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Group of six students in Baker Hall

A Decade of Learning in the Heart of the Nation

Media Inquiries
Abby Simmons
Dietrich College of Humanities and Social Sciences
Peter Kerwin
University Communications & Marketing

This spring marks 10 years since the first participants in the Carnegie Mellon University Washington Semester Program(opens in new window) (CMU/WSP) made Washington, D.C., their classroom.

A decade later, students still enjoy breathtaking views of the Supreme Court while attending classes on the fifth floor of the only nongovernmental building(opens in new window) on Capitol Hill. Sponsored by the Carnegie Mellon Institute for Strategy and Technology(opens in new window) (CMIST), the program continues to provide opportunities for any full-time undergraduate at the university to take courses while simultaneously gaining professional experience in the heart of the nation.

Participants in the program have completed internships at the Executive Office of the President, the White House Council of Economic Advisors, the Supreme Court, the Department of Defense, the State Department, the Department of Commerce, the Environmental Protection Agency, the American Bar Association and Capitol Hill, to name a few.

“It’s a program unlike any other that CMU offers. You’re in the heart of Washington, D.C.,” said James Summers, who participated in CMU/WSP in fall 2020. “You get to create memories and experiences that you won't have the opportunity to do with any other program.”

Though the structure of the program has remained relatively unchanged since its inception, Emily Half(opens in new window), CMIST’s deputy director for academic affairs who has been advising CMU/WSP participants since the program’s beginning, noted two developments over the past decade.

Most recently, CMU/WSP modified course offerings to enable students to strike a better balance between internships, coursework and exploring all that Washington has to offer. The updated curriculum(opens in new window) goes into effect in fall 2024, and students who complete the coursework in Washington continue to be well-positioned to earn a minor in politics and public policy(opens in new window).

Also, to help participants make connections between their current roles as students and who they want to be in the workforce after graduation, a new mini course, Tomorrow’s Professionals(opens in new window), was introduced in the fall of 2022. Students take the course prior to their arrival in the nation’s capital, setting them up for success from the first day of their internship.

Created and taught by Haleigh Bartos(opens in new window), CMIST associate professor of the practice, the course covers professional etiquette, professional expectations and personal branding.

“There are two sides to professionalism,” said Bartos. “You need the skill set to do the actual job, and then you also need the professional skill set to understand and navigate the operating environment.”

While the Washington Semester Program often helps students confirm their career goals, it also gives them the chance to identify new interests. Edward Wojciechowski, a CMU/WSP participant in the very first cohort in spring 2014, thought he wanted to pursue a career in international relations and described his internship at the Press and Communication Office of the Embassy of France as “an enriching, invaluable experience.” Nonetheless, by the end of the semester, he had decided that he wanted to pursue a different career path. Wojciechowski now works as an international admissions coordinator at the University of Pittsburgh.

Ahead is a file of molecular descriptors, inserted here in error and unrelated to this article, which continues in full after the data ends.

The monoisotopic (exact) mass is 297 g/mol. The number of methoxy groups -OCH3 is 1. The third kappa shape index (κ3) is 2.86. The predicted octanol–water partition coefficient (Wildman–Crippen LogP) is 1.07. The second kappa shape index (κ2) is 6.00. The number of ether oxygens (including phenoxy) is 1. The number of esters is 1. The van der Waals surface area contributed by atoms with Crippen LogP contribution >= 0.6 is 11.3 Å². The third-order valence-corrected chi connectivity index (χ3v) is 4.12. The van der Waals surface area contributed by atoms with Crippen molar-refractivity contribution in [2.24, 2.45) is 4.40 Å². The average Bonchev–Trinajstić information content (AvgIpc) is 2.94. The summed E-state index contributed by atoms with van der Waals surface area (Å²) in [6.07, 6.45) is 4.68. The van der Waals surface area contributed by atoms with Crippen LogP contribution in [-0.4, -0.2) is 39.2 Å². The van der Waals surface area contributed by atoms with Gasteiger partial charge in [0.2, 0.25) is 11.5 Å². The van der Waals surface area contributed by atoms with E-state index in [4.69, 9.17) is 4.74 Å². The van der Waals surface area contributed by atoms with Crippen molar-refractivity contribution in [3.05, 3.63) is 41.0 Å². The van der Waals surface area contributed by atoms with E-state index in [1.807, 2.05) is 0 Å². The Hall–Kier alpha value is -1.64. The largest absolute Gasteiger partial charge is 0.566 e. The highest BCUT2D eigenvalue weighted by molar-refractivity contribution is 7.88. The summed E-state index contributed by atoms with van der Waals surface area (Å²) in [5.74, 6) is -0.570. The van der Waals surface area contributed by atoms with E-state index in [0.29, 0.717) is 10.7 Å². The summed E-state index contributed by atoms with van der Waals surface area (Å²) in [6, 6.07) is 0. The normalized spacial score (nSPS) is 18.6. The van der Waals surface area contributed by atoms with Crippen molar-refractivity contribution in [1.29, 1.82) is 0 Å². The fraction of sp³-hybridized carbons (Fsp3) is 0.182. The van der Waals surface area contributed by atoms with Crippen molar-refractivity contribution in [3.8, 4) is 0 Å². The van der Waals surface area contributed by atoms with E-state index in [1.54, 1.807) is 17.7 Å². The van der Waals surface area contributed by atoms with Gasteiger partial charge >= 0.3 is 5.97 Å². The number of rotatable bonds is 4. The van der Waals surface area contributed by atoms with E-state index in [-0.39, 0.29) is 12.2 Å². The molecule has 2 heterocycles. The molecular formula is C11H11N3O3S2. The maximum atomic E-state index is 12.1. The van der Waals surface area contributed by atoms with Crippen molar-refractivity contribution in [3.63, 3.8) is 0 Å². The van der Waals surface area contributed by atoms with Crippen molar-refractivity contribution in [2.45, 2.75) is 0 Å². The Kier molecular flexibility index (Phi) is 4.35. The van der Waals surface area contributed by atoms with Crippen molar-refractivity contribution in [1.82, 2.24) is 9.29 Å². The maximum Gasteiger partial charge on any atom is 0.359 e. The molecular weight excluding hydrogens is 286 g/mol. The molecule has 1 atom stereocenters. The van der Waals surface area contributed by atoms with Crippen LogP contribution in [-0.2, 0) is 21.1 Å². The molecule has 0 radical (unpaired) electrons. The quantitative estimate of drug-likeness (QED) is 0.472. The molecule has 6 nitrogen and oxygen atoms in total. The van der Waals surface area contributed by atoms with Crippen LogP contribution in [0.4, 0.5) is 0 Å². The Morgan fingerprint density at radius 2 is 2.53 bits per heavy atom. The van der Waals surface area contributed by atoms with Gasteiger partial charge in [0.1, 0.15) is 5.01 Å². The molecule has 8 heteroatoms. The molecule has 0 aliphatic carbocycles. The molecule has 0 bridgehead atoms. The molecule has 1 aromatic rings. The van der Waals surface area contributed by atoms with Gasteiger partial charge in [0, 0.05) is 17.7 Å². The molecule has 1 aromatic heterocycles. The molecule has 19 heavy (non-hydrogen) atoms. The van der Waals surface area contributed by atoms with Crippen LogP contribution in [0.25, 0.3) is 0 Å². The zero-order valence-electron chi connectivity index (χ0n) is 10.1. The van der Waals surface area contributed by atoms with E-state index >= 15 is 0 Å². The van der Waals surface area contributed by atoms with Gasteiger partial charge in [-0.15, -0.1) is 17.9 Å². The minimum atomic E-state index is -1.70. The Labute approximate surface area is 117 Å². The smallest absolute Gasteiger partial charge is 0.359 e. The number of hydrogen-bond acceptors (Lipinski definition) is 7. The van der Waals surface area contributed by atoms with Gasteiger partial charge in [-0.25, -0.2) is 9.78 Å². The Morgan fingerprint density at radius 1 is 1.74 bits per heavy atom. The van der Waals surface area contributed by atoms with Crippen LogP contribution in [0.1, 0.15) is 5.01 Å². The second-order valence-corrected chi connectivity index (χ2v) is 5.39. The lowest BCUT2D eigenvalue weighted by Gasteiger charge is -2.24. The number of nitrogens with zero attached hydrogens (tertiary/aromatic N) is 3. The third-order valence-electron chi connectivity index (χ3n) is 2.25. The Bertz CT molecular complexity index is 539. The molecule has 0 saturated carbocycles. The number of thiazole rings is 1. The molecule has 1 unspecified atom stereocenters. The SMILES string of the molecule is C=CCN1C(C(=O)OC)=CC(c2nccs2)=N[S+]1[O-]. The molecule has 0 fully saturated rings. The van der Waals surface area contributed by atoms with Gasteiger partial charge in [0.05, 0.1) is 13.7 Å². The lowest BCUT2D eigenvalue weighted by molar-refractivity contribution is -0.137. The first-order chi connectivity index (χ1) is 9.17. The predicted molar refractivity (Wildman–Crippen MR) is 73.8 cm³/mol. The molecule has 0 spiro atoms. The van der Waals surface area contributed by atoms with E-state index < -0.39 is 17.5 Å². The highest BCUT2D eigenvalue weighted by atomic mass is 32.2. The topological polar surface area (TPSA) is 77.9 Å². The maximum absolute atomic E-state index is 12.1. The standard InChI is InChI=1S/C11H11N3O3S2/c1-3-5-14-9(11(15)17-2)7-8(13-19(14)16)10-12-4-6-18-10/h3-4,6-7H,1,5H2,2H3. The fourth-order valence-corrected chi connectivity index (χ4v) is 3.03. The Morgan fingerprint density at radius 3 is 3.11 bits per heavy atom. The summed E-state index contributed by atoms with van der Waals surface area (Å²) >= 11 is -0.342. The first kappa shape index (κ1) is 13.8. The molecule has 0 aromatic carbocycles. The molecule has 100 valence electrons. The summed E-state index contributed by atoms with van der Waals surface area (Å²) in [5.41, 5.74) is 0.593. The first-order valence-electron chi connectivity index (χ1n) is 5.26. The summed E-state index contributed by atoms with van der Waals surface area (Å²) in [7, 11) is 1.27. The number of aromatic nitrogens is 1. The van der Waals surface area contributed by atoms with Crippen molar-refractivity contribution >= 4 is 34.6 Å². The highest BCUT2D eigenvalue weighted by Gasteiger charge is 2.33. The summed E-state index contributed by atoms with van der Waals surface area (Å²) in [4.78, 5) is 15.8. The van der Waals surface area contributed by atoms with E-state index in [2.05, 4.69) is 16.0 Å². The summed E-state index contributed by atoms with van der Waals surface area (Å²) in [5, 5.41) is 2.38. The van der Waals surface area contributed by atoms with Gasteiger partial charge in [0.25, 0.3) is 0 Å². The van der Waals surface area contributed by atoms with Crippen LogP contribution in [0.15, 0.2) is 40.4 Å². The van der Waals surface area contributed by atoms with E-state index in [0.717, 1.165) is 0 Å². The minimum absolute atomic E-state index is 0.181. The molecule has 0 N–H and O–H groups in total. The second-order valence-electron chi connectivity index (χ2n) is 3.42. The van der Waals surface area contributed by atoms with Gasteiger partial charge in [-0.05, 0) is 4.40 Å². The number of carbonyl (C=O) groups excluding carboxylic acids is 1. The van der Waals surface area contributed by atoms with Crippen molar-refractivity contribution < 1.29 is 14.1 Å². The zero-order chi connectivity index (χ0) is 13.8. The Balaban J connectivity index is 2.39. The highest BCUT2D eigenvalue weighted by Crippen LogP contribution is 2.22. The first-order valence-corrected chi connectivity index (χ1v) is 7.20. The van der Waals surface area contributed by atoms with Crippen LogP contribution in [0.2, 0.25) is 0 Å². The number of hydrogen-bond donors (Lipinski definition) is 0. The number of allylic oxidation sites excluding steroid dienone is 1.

“While I didn't end up working in international relations, I learned valuable skills that I could use in any career,” he said.

Washington Program Manager Ashley Barnes(opens in new window) witnesses first-hand the transformative power of gaining these new skills in a city full of professional opportunities.

“Post CMU/WSP, students suddenly have the momentum to seek additional internship opportunities and have a clearer direction of what kind of career they want to have in the future,” Barnes said.

“WSP is really, really good for exposing you to what it is actually like to be a working professional in the district,” Robert Summers-Berger said. He added, “If you really want to learn what it’s like to be a policy professional in the area, there is really no substitute.”

In addition to on-the-job training, students have multiple opportunities to make meaningful connections by meeting people through their internships, at D.C. events and through the CMU/WSP alumni network. The semester in Washington is designed to foster both professional and personal growth, and the experience also encourages camaraderie among the cohort.  

Wojciechowski looks back fondly on how close his group became over the course of the semester. “It was a very supportive cohort,” he said.

Ten years later, the CMU/WSP continues to afford the unique opportunity to test drive a career in the nation's capital prior to graduation. Whether or not they ultimately choose to return to the nation's capital, the consensus from our students is that the experience is incredibly valuable.

“Washington, D.C., has left an indelible mark on my education and growth as a person," said Zoe Kramer, who participated in fall 2023. "This is without a doubt the best semester of my college career.”

To learn more about the Washington Semester Program and the types of internships available, contact Washington Program Manager Ashley Barnes(opens in new window).

The spring 2014 inaugural cohort of CMU's Washington Semester Program gathers at the National Security Agency. From left to right: Emily LaRosa;,Latif Elam, Megan Steinmetz, Chloe Hawker, Edward Wojciechowski, and Molly Shanley.

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